When it came out in 2001 I remember commenting that A.I. was alternately stunning and frustratingly bewildering at the same time. Since then I’ve seen the movie twice and my opinion hasn’t changed, except that this time I’m even more baffled by it (that’s a polite way of saying that I have no plans to return for a fourth viewing). Here is a movie with breathtaking visual fire, of visionary production design that I think will rank with some of the greatest in history, but it is glued to a story that I find baffling, exhausting and ultimately joyless and sad.
A.I., of course, was the last script left behind by Stanley Kubrick who based it on a short story “Supertoys Last All Summer Long” by British science fiction author Brian Aldiss. When he began working on the script in the early 70s he hired Aldiss to collaborate with him, but the two eventually parted over creative differences. The story went through a series of writers over the years and even when he felt that it had reached the end of the writing portion, Kubrick felt that he couldn’t turn it into a film because the technology wasn’t quite ready.
Then came Jurassic Park and Kubrick was convinced that not only had the technology caught up, but he wanted Spielberg to direct it. While the film was on hold during the year-long production of Eyes Wide Shut, Kubrick passed away, and Spielberg decided that A.I. would be his next project.
The result is a movie that I never could get close to on any level. Yes, it’s a visionary production, but the story is agonizing to sit through. It takes place in a woebegone future in which robotic technology has allowed robots to become part of the normal human mainstream. They are as much a part of our lives as the microwave or the television. Yet, there is a reasonable resistance to robots because while they look like human beings, they lack human emotions.
Enter David, the first robot programmed to give love. That’s a noble gesture but it’s also a false and impractical one. The central focus falls on Henry and Monica Swinton (Sam Robards and Francis O’Conner) whose son lies in a state of cryogenic freeze that is slowing the progress of a terminal illness. Her husband Henry, an employee of Cybernetics of New Jersey, brings home an android named David (Haley Joel Osment) to act as a sort-of surrogate child.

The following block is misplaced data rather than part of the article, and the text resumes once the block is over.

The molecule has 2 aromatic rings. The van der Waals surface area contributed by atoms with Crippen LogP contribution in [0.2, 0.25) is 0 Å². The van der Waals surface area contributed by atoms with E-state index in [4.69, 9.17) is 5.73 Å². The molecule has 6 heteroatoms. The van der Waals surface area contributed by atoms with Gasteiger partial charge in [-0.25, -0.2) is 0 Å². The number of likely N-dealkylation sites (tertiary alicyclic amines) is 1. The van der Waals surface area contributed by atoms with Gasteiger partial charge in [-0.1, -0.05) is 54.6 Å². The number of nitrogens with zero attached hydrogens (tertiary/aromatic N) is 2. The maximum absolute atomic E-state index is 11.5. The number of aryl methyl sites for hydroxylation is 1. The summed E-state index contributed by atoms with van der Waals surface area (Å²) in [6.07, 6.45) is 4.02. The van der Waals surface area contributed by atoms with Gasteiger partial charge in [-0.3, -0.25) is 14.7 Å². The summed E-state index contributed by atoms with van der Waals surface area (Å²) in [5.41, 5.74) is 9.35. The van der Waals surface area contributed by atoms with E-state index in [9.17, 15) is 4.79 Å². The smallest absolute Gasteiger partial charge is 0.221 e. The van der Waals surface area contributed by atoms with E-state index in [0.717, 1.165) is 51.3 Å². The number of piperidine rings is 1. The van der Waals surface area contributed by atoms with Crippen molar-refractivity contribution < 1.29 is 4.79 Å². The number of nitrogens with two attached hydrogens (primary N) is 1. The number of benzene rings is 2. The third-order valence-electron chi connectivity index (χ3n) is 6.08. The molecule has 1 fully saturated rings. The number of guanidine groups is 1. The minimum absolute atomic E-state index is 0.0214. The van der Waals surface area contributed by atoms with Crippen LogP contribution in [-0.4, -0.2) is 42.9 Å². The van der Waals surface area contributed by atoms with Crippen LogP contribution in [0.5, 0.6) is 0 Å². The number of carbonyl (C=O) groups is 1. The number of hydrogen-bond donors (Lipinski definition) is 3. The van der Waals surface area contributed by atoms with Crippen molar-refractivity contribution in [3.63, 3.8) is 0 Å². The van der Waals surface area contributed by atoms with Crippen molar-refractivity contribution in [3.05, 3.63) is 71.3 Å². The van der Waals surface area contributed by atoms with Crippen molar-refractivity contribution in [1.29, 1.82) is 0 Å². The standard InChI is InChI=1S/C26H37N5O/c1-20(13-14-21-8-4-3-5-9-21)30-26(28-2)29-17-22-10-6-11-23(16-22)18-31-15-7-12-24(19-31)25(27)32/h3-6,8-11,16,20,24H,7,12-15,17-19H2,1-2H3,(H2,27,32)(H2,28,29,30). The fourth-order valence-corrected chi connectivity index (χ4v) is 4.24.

Right there is where the movie loses me.
Yes, David can display and give love, but as an audience member I sit there always aware that David has no love to give. He’s a machine, he’s plastic and wires and metal. Whatever he displays on the outside is manufactured but isn’t genuine. His emotions are not coming from a place inside of him; they’re coming from a mandate designed by his programming. At that, I always felt a distance from him because I could never develop any level of empathy.
In the movie’s most agonizing scene, Monica decides to leave him in the woods rather than take him back to the laboratory because, after all, he will never go hungry. It is a scene so sad, so disturbing and so heart-rending that I almost could not continue with the rest of the film. No movie should ever make me feel like that.
This development leaves David out in the world to fend for himself. Having read Pinocchio, he decides that he needs to find The Blue Fairy so she can make him real. That thread goes through the rest of the movie so I’m still at odds with David because I know he’ll never find her. His adventure in the world is dark and gloomy and sad. That’s exactly how I felt because I knew that David’s goal was not going to have an ending that would make anybody happy.
There is no way to know Kubrick might have made the movie any better. I believe that Spielberg did the best job that he could with this material, but in the three times that I’ve seen it, I always come away feeling like the movie never really took me along. I felt that I was on the sidelines with key questions that the movie refused to answer.